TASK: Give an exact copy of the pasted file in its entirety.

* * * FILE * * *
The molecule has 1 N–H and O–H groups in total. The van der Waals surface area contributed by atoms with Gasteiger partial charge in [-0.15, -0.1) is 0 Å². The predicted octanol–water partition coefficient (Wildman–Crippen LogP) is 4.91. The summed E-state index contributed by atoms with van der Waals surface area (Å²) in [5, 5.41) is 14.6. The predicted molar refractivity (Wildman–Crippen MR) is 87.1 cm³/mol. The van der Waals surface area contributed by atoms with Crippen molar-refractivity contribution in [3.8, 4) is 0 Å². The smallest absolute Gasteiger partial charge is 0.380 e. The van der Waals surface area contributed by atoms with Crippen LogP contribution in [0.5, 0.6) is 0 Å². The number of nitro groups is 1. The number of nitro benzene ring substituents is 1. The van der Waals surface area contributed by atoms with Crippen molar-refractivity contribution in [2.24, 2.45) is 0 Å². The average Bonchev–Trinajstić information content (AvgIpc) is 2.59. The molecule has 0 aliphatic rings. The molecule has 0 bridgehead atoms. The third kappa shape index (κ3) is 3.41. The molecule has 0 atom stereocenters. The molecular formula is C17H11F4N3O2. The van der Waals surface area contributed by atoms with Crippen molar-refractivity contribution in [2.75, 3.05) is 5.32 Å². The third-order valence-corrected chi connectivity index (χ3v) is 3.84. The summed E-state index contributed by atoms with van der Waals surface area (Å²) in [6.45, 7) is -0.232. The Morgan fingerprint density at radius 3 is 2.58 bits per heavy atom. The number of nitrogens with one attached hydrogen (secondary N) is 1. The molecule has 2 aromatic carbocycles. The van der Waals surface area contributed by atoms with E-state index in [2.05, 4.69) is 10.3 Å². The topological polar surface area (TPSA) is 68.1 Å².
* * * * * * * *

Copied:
The molecule has 1 N–H and O–H groups in total. The van der Waals surface area contributed by atoms with Gasteiger partial charge in [-0.15, -0.1) is 0 Å². The predicted octanol–water partition coefficient (Wildman–Crippen LogP) is 4.91. The summed E-state index contributed by atoms with van der Waals surface area (Å²) in [5, 5.41) is 14.6. The predicted molar refractivity (Wildman–Crippen MR) is 87.1 cm³/mol. The van der Waals surface area contributed by atoms with Crippen molar-refractivity contribution in [3.8, 4) is 0 Å². The smallest absolute Gasteiger partial charge is 0.380 e. The van der Waals surface area contributed by atoms with Crippen LogP contribution in [0.5, 0.6) is 0 Å². The number of nitro groups is 1. The number of nitro benzene ring substituents is 1. The van der Waals surface area contributed by atoms with Crippen molar-refractivity contribution in [2.24, 2.45) is 0 Å². The average Bonchev–Trinajstić information content (AvgIpc) is 2.59. The molecule has 0 aliphatic rings. The molecule has 0 bridgehead atoms. The third kappa shape index (κ3) is 3.41. The molecule has 0 atom stereocenters. The molecular formula is C17H11F4N3O2. The van der Waals surface area contributed by atoms with Crippen molar-refractivity contribution in [2.75, 3.05) is 5.32 Å². The third-order valence-corrected chi connectivity index (χ3v) is 3.84. The summed E-state index contributed by atoms with van der Waals surface area (Å²) in [6.45, 7) is -0.232. The Morgan fingerprint density at radius 3 is 2.58 bits per heavy atom. The number of nitrogens with one attached hydrogen (secondary N) is 1. The molecule has 2 aromatic carbocycles. The van der Waals surface area contributed by atoms with E-state index in [2.05, 4.69) is 10.3 Å². The topological polar surface area (TPSA) is 68.1 Å².